Tech companies nowadays need a mobile strategy to stay relevant, especially if we're talking about a gadget maker.
Unfortunately for one of the few remaining domestic PC makers, it's been grasping for a mobile tactic for years and keeps coming up short. Dell
A Dell spokesman told PCWorld that "mobility products have shorter lifecycles than laptops and desktops," which is simply a way of saving face and admitting that no one was buying these things. The spokesman did say that Dell will be introducing more mobile devices later in the year without elaborating on what types of gadgets to expect. This will probably take the form of a Windows 8 tablet, but we'll have to wait and see on that one.
Dell is still selling these models outside the U.S. in Asian markets, but as of right now it has no domestic smartphone or tablet offerings after it similarly killed its Streak tablets stateside a few months ago. The iconic PC company has now pulled out of the biggest growth market in its home turf.
In fairness, its closest rival, Hewlett-Packard
Dell is already stuck with low margins, since the bulk of its sluggish business is in commoditized hardware. Last year, Dell saw revenue grow by 0.9% and realized just a 5.6% net margin. Meanwhile, Apple
I suppose it might not be entirely fair to say that Dell doesn't have a mobile strategy. It has one that just happens to be horrendous. So I'm going to go ahead and give Dell an underperform CAPScall today, because at this rate, the company is going to sit on the sidelines for the biggest computing revolution in generations.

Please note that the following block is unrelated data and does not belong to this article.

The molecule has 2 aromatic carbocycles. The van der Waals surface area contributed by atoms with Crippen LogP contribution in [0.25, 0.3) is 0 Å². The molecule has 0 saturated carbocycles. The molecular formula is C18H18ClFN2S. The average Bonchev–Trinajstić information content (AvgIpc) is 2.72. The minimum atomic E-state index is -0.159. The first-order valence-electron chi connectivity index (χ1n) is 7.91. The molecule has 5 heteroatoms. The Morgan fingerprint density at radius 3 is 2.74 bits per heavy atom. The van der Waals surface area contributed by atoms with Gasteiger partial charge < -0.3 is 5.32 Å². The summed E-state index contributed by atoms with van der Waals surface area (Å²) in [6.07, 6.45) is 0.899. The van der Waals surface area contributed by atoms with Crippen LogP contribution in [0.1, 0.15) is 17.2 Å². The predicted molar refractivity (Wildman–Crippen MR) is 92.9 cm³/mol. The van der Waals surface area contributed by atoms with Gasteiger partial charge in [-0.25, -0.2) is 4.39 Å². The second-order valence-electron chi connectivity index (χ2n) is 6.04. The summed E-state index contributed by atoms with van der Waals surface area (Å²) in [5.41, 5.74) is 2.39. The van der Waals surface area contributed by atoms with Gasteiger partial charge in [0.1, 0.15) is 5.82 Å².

When I say biggest in generations, I'm talking about being measured in 13 digits. The mobile revolution will be The Next Trillion-Dollar Revolution, and while Dell is missing out, there's another company that isn't. Get this special free report to find out who's powering the revolution from the inside.
Fool contributor Evan Niu owns shares of Apple, but he holds no other position in any company mentioned. Check out his holdings and a short bio. The Motley Fool owns shares of Apple, Microsoft, and Google. Motley Fool newsletter services have recommended buying shares of Google, Microsoft, and Apple, creating bull call spread positions in Apple and Microsoft, and writing covered calls on Dell. The Motley Fool has a disclosure policy. We Fools don't all hold the same opinions, but we all believe that considering a diverse range of insights makes us better investors. Try any of our Foolish newsletter services free for 30 days.